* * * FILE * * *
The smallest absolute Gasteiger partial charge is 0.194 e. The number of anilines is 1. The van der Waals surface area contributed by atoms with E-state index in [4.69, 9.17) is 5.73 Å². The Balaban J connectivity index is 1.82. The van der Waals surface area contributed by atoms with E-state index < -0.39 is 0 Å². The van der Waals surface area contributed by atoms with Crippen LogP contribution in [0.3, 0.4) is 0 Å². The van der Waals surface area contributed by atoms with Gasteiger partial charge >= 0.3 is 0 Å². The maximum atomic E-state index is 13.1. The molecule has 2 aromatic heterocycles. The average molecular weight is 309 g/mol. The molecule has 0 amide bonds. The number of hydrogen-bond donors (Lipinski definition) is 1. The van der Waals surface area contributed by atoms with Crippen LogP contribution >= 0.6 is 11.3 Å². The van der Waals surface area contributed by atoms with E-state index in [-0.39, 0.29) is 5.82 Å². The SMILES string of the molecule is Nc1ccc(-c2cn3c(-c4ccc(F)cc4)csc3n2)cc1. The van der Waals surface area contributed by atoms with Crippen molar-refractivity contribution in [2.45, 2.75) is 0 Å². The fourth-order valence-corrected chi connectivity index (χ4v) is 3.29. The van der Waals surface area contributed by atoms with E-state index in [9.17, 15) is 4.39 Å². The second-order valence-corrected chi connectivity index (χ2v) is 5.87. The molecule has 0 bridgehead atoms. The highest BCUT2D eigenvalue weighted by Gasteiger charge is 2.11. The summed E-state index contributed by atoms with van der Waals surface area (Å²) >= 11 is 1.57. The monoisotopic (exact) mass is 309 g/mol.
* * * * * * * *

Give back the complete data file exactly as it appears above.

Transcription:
The smallest absolute Gasteiger partial charge is 0.194 e. The number of anilines is 1. The van der Waals surface area contributed by atoms with E-state index in [4.69, 9.17) is 5.73 Å². The Balaban J connectivity index is 1.82. The van der Waals surface area contributed by atoms with E-state index < -0.39 is 0 Å². The van der Waals surface area contributed by atoms with Crippen LogP contribution in [0.3, 0.4) is 0 Å². The van der Waals surface area contributed by atoms with Gasteiger partial charge >= 0.3 is 0 Å². The maximum atomic E-state index is 13.1. The molecule has 2 aromatic heterocycles. The average molecular weight is 309 g/mol. The molecule has 0 amide bonds. The number of hydrogen-bond donors (Lipinski definition) is 1. The van der Waals surface area contributed by atoms with Crippen LogP contribution >= 0.6 is 11.3 Å². The van der Waals surface area contributed by atoms with E-state index in [-0.39, 0.29) is 5.82 Å². The SMILES string of the molecule is Nc1ccc(-c2cn3c(-c4ccc(F)cc4)csc3n2)cc1. The van der Waals surface area contributed by atoms with Crippen molar-refractivity contribution in [2.45, 2.75) is 0 Å². The fourth-order valence-corrected chi connectivity index (χ4v) is 3.29. The van der Waals surface area contributed by atoms with E-state index in [9.17, 15) is 4.39 Å². The second-order valence-corrected chi connectivity index (χ2v) is 5.87. The molecule has 0 bridgehead atoms. The highest BCUT2D eigenvalue weighted by Gasteiger charge is 2.11. The summed E-state index contributed by atoms with van der Waals surface area (Å²) >= 11 is 1.57. The monoisotopic (exact) mass is 309 g/mol.